[Marxism] NY Times editorial: "90 Miles and Light-Years Away"

Walter Lippmann walterlx at earthlink.net
Fri Aug 11 12:34:05 MDT 2006

This editorial appeared in Thursday's New York Times and is of the
most remarkable political significance. In its political essence, with
all allowances for rhetorical bombast, the New York Times is saying
UNCLE. That is the real signficance of this remarkable statement.

The NYT is telling Washington that the blockade has failed and the
United States has no way to influence anything in Cuba because of
the failure of United States policy. The New York Times, of course,
has its full share of responsibility for this failed U.S. policy, but that
they have come, belatedly to see that, is of profound significance.

This is also reprinted in today's International Herald Tribune as:
Start Talking to Cuba:

90 Miles and Light-Years Away
Published: August 10, 2006


President Bush and his top aides have said repeatedly in recent days
that they haven’t a clue what’s going on inside Cuba. With Fidel
Castro’s health faltering, they need to start figuring it out.

Cuba is a closed, repressive society. But the Bush administration has
gone out of its way to ensure that the United States has neither
access nor the slightest chance to influence events there.

In the name of tightening the failed embargo — a bipartisan policy
for more than four decades — Mr. Bush has made it much harder for
academics, artists, religious people and anyone else who might spread
the good word about America to travel to Cuba, and much harder for
Cubans to travel here. In a decidedly un-family-values move, the
administration has also limited visits to Cuba by Cuban-Americans to
once every three years.

Venezuela’s Hugo Chávez, a would-be Castro, has helped make up any
lost cash with cheap oil exports. And Cuban officials who might be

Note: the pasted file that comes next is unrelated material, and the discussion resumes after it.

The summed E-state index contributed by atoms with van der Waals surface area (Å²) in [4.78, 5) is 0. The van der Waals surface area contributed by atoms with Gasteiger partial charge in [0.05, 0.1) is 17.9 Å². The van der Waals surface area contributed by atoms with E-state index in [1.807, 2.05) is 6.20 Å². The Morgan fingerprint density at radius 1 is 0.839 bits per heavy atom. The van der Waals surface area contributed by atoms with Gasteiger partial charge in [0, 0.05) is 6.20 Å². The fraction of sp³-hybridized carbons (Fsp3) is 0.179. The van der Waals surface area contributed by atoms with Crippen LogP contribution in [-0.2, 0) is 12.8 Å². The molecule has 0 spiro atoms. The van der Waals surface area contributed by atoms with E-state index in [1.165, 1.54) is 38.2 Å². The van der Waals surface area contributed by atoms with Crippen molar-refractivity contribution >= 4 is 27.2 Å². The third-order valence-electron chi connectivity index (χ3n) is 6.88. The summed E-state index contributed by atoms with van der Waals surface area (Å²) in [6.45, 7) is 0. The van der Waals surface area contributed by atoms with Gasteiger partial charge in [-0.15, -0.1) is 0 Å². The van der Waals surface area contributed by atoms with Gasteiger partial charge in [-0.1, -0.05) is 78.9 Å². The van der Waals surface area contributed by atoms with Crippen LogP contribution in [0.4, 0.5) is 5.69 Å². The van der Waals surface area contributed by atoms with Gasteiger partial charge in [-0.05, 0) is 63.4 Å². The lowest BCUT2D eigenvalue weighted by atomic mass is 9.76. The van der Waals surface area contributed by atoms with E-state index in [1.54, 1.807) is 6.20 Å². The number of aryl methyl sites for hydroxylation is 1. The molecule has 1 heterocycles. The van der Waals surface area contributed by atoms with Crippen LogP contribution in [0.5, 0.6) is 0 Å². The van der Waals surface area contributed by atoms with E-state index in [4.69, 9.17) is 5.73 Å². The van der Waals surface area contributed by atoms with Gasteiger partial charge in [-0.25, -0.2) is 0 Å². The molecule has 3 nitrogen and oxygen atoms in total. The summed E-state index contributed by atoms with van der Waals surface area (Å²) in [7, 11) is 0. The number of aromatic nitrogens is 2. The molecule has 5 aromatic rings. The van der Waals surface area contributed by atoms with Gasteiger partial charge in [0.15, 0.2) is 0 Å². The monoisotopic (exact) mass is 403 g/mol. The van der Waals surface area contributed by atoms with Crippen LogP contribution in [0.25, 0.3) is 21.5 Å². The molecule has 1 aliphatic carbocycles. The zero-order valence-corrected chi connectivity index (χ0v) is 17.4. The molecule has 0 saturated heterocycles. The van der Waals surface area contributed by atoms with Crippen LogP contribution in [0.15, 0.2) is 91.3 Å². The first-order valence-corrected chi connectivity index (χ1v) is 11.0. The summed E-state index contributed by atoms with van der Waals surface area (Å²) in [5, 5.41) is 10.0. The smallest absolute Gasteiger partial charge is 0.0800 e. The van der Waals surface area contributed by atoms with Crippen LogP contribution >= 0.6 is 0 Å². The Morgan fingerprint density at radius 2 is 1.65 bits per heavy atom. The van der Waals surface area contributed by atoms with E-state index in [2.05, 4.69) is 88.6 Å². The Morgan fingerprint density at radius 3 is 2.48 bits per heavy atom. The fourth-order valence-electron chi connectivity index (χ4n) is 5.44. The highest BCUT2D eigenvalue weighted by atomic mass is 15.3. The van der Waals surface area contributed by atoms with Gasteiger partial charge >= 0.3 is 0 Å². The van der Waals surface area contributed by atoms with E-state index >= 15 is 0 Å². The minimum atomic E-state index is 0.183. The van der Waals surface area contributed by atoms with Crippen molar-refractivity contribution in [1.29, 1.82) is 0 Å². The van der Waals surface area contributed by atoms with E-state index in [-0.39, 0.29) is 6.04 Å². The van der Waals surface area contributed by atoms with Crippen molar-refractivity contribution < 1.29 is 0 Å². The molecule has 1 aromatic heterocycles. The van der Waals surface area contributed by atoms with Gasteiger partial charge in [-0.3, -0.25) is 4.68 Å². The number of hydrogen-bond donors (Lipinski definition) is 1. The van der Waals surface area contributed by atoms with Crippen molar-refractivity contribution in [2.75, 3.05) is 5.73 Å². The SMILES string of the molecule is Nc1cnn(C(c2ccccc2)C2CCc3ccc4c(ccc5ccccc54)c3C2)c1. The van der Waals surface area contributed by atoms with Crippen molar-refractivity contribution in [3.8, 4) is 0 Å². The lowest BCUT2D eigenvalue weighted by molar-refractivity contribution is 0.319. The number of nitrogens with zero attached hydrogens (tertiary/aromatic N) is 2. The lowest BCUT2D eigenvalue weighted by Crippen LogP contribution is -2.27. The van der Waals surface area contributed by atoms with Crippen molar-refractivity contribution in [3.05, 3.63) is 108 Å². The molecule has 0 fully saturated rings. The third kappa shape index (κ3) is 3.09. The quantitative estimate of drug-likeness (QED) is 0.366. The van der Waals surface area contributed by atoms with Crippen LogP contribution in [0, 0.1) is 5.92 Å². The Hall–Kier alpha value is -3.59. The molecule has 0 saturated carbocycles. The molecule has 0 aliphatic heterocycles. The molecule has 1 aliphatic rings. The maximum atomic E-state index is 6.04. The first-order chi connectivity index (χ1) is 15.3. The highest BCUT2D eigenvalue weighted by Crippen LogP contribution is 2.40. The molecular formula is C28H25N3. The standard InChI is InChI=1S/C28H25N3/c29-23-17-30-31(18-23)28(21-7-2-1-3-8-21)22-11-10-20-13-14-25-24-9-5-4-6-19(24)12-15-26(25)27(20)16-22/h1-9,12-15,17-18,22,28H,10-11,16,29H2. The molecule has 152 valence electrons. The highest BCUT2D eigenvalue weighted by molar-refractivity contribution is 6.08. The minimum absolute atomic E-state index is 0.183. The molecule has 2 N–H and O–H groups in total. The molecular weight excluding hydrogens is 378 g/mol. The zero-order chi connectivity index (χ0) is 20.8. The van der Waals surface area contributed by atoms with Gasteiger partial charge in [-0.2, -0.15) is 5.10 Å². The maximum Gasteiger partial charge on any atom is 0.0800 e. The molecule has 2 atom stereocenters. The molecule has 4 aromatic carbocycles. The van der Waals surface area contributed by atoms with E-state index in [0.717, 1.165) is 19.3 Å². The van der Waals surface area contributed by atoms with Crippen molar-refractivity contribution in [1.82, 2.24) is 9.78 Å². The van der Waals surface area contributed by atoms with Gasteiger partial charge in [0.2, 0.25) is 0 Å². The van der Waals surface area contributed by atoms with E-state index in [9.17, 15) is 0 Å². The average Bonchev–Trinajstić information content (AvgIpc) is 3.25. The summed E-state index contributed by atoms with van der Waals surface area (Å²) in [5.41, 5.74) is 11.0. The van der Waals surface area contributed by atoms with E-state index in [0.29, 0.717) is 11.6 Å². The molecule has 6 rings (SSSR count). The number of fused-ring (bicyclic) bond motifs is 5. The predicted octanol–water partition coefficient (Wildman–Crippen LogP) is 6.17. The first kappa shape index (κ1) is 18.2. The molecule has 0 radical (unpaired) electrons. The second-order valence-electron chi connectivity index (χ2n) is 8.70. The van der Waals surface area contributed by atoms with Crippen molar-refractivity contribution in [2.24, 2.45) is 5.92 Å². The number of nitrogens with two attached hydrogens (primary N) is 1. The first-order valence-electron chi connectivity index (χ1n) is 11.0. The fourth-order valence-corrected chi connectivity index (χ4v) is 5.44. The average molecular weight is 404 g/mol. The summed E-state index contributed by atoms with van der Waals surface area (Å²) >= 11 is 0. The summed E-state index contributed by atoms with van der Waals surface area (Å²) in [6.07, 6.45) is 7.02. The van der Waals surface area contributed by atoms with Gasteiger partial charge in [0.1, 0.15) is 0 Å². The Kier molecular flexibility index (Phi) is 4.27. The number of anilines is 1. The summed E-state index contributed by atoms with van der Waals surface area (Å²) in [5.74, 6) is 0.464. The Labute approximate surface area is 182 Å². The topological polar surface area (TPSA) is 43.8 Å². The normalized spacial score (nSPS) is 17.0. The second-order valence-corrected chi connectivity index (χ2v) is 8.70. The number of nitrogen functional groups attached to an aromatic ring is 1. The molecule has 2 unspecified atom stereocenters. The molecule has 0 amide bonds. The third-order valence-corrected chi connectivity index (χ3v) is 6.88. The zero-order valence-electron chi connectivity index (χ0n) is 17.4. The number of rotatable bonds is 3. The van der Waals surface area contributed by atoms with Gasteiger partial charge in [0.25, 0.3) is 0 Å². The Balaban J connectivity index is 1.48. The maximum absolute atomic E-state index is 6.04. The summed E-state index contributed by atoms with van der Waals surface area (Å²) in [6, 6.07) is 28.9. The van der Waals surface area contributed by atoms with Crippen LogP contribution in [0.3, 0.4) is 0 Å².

tempted to the side of reform have been given more reason to believe
Mr. Castro’s claims of unremitting American hostility. In the same
cut-off-your-nose spirit, the administration canceled migration talks
with Havana — intended to prevent a repeat of earlier boatlifts —
that were the only regular high-level sit-downs between the two
governments. American diplomats in Havana know their wisest career
path is to keep their contacts to the bare minimum.

None of this made much sense when it looked like Mr. Castro would
outlast yet another American president. It makes no sense at all now
that it’s clear his days are numbered.

The White House is understandably nervous that roiling in Cuba could
set off a large flow of refugees. It is considering ways to speed up
admission of family members while punishing those who try to jump the
queue. It also needs to revive migration talks so the governments can
coordinate a humane response should those warnings go unheeded.

The administration has moderated its rhetoric, recognizing that it’s
up to Cubans on the island to decide their future. But if Mr. Bush
wants to get the message of democracy across he should loosen
restrictions on cultural and academic exchanges and open the way for
serious diplomatic contacts.

United States law blocks the White House from doing more even if Mr.
Castro’s chosen successor, his brother Raúl, shows signs of
moderation. Mr. Bush should tell Congress now that he doesn’t want
his hands pre-emptively tied that way.

No one knows when Mr. Castro will go or whether it will be with a
bang or a whimper. But the policies of self-isolation will ensure
that the United States is the last to know when big things happen —
and will have no one in Cuba to talk to when they do.

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